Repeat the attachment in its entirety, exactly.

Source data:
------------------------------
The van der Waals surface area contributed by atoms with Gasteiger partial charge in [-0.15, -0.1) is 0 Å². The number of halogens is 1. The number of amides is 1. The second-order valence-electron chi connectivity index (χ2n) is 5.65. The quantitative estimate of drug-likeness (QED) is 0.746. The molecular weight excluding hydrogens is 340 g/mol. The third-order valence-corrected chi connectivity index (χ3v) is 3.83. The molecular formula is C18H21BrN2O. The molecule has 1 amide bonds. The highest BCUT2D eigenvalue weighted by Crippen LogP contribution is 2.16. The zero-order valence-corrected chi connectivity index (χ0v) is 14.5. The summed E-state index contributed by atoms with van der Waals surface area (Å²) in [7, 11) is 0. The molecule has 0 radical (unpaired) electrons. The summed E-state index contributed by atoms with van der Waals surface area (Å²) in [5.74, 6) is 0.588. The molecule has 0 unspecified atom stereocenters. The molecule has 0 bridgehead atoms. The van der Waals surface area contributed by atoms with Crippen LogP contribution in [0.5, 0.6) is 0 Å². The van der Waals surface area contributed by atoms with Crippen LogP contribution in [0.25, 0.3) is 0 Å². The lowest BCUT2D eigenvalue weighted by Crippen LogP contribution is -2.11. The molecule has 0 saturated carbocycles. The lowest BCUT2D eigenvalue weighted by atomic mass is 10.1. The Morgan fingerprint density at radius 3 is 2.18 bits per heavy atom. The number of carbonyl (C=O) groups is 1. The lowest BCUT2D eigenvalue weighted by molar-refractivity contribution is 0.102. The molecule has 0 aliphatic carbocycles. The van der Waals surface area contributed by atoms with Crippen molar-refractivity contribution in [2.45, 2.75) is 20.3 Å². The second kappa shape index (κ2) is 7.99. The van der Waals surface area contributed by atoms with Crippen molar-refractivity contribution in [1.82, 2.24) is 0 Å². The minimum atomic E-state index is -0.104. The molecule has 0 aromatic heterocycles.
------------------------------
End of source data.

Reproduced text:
The van der Waals surface area contributed by atoms with Gasteiger partial charge in [-0.15, -0.1) is 0 Å². The number of halogens is 1. The number of amides is 1. The second-order valence-electron chi connectivity index (χ2n) is 5.65. The quantitative estimate of drug-likeness (QED) is 0.746. The molecular weight excluding hydrogens is 340 g/mol. The third-order valence-corrected chi connectivity index (χ3v) is 3.83. The molecular formula is C18H21BrN2O. The molecule has 1 amide bonds. The highest BCUT2D eigenvalue weighted by Crippen LogP contribution is 2.16. The zero-order valence-corrected chi connectivity index (χ0v) is 14.5. The summed E-state index contributed by atoms with van der Waals surface area (Å²) in [7, 11) is 0. The molecule has 0 radical (unpaired) electrons. The summed E-state index contributed by atoms with van der Waals surface area (Å²) in [5.74, 6) is 0.588. The molecule has 0 unspecified atom stereocenters. The molecule has 0 bridgehead atoms. The van der Waals surface area contributed by atoms with Crippen LogP contribution in [0.5, 0.6) is 0 Å². The van der Waals surface area contributed by atoms with Crippen LogP contribution in [0.25, 0.3) is 0 Å². The lowest BCUT2D eigenvalue weighted by Crippen LogP contribution is -2.11. The molecule has 0 saturated carbocycles. The lowest BCUT2D eigenvalue weighted by atomic mass is 10.1. The Morgan fingerprint density at radius 3 is 2.18 bits per heavy atom. The number of carbonyl (C=O) groups is 1. The lowest BCUT2D eigenvalue weighted by molar-refractivity contribution is 0.102. The molecule has 0 aliphatic carbocycles. The van der Waals surface area contributed by atoms with Crippen molar-refractivity contribution in [2.45, 2.75) is 20.3 Å². The second kappa shape index (κ2) is 7.99. The van der Waals surface area contributed by atoms with Crippen molar-refractivity contribution in [1.82, 2.24) is 0 Å². The minimum atomic E-state index is -0.104. The molecule has 0 aromatic heterocycles.